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GPs help in early cancer diagnosis rise

Cancer cases set to rise by 33.5% by 2027

Adrian O'Dowd

Wednesday, 19 August 2015

The number of people who receive an early diagnosis of cancer is continuing to rise, helped by GPs referring patients with possible symptoms quicker for further tests and treatment, according to new figures.

New statistics published by the Scottish government’s Information Services Division (ISD Scotland) show that stage 1 diagnoses of breast, lung and colorectal cancers have increased by 6.5% since 2010 and 2011 combined.

This means 24.7% of cancer patients were diagnosed at this early stage in 2013 and 2014 combined.

Cancer is a major cause of death in Scotland and in 2013, almost 15,800 people died of cancer and approximately 31,000 people were diagnosed with the disease. The most common causes of cancer death and diagnosis are lung, breast and colorectal cancer.

The Scottish government said its Detect Cancer Early programme had helped to increase uptake of the National Bowel Screening Programme and had led to increased knowledge of cancer signs and symptoms.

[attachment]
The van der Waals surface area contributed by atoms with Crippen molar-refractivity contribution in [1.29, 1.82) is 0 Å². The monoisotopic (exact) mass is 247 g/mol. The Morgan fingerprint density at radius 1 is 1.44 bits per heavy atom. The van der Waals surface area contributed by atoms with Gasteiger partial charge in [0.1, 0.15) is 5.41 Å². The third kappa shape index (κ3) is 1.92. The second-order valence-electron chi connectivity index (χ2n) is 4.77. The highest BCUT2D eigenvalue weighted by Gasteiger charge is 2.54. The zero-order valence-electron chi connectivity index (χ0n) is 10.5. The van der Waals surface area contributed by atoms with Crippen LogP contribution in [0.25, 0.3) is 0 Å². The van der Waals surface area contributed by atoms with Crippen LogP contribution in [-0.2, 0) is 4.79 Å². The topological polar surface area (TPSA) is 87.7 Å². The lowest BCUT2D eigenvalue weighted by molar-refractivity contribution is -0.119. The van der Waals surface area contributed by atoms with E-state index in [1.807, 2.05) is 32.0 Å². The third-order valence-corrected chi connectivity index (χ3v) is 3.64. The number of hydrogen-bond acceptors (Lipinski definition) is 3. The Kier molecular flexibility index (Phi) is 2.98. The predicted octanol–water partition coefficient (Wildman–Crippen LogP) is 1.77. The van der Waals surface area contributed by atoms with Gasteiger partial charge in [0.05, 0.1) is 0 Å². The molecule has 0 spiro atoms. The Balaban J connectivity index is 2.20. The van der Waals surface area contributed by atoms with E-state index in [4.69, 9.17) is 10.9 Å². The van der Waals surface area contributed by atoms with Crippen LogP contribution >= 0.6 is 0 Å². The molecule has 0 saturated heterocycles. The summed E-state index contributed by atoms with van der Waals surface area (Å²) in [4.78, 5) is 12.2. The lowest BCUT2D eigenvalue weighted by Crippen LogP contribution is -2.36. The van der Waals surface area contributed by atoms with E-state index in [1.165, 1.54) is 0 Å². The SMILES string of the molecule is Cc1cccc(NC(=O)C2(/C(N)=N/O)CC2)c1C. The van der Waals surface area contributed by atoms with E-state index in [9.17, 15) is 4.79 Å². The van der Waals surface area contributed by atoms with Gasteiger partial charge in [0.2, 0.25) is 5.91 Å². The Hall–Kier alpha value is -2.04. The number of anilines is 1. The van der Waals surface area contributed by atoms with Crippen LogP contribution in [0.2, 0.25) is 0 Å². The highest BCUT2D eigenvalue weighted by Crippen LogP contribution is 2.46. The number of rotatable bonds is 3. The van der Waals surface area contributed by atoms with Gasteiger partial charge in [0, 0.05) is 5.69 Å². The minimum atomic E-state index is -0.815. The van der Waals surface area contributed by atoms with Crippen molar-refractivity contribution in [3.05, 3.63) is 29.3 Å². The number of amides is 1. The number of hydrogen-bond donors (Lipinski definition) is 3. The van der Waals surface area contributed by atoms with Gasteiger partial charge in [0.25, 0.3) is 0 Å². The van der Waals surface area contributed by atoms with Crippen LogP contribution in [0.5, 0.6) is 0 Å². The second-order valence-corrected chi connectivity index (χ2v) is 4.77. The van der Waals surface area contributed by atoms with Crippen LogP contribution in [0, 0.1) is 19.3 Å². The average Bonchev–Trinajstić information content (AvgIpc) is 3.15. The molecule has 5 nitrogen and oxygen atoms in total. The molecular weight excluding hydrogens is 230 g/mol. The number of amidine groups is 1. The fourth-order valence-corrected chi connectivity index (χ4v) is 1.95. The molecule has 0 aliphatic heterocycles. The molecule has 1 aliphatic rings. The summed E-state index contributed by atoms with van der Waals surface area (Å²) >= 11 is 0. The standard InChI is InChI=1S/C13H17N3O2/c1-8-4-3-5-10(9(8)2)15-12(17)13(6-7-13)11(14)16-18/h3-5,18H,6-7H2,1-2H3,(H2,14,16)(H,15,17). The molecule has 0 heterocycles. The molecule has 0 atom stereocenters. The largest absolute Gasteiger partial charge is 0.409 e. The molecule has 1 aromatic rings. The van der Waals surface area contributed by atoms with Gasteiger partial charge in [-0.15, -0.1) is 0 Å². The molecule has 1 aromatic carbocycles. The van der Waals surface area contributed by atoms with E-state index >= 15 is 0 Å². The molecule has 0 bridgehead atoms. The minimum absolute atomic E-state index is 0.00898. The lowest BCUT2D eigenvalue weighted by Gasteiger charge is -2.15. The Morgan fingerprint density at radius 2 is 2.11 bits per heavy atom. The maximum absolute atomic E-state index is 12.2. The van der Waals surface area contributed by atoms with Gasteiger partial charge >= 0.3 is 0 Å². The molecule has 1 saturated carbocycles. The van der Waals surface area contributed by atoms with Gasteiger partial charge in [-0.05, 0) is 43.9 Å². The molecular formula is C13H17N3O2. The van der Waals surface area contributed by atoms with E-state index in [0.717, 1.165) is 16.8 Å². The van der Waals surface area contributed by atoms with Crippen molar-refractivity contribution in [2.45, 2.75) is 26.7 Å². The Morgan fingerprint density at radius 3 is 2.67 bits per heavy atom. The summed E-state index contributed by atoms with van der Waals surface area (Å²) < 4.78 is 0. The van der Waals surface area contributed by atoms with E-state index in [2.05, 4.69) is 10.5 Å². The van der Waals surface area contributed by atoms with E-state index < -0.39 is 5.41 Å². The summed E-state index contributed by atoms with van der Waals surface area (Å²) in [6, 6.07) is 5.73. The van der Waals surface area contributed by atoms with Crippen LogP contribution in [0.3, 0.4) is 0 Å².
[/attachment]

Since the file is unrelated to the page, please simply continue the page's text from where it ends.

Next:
In separate statistics also newly published, the number of people with cancer in Scotland is projected to increase by 33.5% by 2027, mainly due to the ageing population.

The ISD report, excluding non-malignant skin cancers, projects that 204,064 people in Scotland will have cancer by 2023-27 – an increase of 51,116 from the current 2008-12 period.

Scottish health secretary Shona Robison said: “It’s very encouraging to see that an increasing proportion of cancer patients are getting the early diagnoses that we know are so crucial. The earlier a cancer is diagnosed, the easier it is to treat. I would continue to urge people to take every screening opportunity available, and to report any worrying symptoms to their GP as soon as they can.

“Survival rates have also increased – 15,800 diagnosed this year will survive compared with 9,500 that would have survived 30 years ago. However, today’s projections for a continued increase in the number of people with cancer shows that we must keep up our efforts.

“Lifestyle changes have a big part to play. Drinking less alcohol, quitting smoking, exercising more and eating healthily all play a part in decreasing cancer risk.

“Due to our aging population we know more people will be diagnosed with cancer during their lifetime. This is why it is vital that we continue to work closely with the cancer community to ensure we have robust plans in place to shape cancer care well into the future.

“Working with stakeholder groups and patients over the rest of the year, we will continue to develop our plan to ensure that real improvements are made to services, based on the best possible evidence.”

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